At this point I profited by a lesson which had been dinned into my ears a good many times since boyhood. Andrew Dunlop, Maisie's father, was one of those men who are uncommonly fond of lecturing young folk in season and out of season. He would get a lot of us, boys and girls, together in his parlour at such times as he was not behind the counter and give us admonitions on what he called the practical things of life. And one of his favourite precepts——especially addressed to us boys——was "Cultivate your powers of observation." This advice fitted in very well with the affairs of the career I had mapped out for myself——a solicitor should naturally be an observant man, and I had made steady effort to do as Andrew Dunlop counselled. Therefore it was with a keenly observant eye that I, all unseen, watched the man with his electric torch and his map, and it did not escape my notice that the hand which held the map was short of the two middle fingers. But of the rest of him, except that he was a tallish, well-made man, dressed in——as far as I could see things——a gentlemanlike fashion in grey tweeds, I could see nothing. I never caught one glimpse of his face, for all the time that he stood there it was in shadow.

  He did not stay there long either. The light of the electric torch was suddenly switched off; I heard the crackling of the map again as he folded it up and pocketed it. And just as suddenly he was once more on the move, taking the by-way up to the north, which, as I knew well, led to Norham, and——if he was going far——over the Tweed to Ladykirk. He went away at the same quick pace; but the surface in that by-way was not as hard and ringing as that of the main road, and before long the sound of his steps died away into silence, and the hot, oppressive night became as still as ever.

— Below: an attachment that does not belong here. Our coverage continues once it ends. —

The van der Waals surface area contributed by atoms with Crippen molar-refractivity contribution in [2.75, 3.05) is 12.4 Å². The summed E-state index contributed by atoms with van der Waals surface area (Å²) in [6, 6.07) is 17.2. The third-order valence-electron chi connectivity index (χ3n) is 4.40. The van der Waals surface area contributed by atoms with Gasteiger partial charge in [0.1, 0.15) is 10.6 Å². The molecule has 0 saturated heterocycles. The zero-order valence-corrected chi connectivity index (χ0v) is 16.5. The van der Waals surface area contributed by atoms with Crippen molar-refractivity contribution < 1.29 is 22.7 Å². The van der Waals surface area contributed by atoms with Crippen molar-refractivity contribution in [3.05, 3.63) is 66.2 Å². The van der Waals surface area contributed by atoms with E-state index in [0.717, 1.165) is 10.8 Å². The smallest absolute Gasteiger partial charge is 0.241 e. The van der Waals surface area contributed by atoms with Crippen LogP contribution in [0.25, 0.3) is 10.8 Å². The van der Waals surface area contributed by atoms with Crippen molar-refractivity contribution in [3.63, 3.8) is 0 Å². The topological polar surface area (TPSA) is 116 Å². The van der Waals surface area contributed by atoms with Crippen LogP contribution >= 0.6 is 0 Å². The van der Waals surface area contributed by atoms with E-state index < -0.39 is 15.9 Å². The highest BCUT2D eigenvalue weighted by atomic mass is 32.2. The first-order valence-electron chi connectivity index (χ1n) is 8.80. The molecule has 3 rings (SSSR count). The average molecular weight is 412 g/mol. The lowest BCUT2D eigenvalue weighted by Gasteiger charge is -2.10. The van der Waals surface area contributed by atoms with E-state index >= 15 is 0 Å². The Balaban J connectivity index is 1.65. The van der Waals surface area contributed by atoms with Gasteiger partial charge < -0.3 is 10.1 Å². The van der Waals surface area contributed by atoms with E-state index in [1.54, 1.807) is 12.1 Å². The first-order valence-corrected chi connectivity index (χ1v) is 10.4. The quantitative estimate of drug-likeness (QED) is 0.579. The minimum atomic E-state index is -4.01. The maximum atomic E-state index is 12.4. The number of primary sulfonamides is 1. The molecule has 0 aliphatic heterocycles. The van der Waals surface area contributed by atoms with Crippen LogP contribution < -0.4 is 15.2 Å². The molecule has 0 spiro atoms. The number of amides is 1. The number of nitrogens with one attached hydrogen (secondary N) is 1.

I presently mounted my bicycle again and rode forward on my last stage, and having crossed Twizel Bridge, turned down the lane to the old ruin close by where Till runs into Tweed. It was now as dark as ever it would be that night, and the thunderclouds which hung all over the valley deepened the gloom. Gloomy and dark the spot indeed was where I was to meet the man of whom Mr. Gilverthwaite had spoken. By the light of my bicycle lamp I saw that it was just turned eleven when I reached the spot; but so far as I could judge there was no man there to meet anybody. And remembering what I had been bidden to do, I spoke out loud.

  "From James Gilverthwaite, who is sick, and can't come himself," I repeated. And then, getting no immediate response, I spoke the password in just as loud a voice. But there was no response to that either, and for the instant I thought how ridiculous it was to stand there and say Panama to nobody.

  I made it out that the man had not yet come, and I was wheeling my bicycle to the side of the lane, there to place it against the hedge and to sit down myself, when the glancing light of the lamp fell on a great red stain that had spread itself, and was still spreading, over the sandy ground in front of me. And I knew on the instant that this was the stain of blood, and I do not think I was surprised when, advancing a step or two further, I saw, lying in the roadside grass at my feet, the still figure and white face of a man who, I knew with a sure and certain instinct, was not only dead but had been cruelly murdered.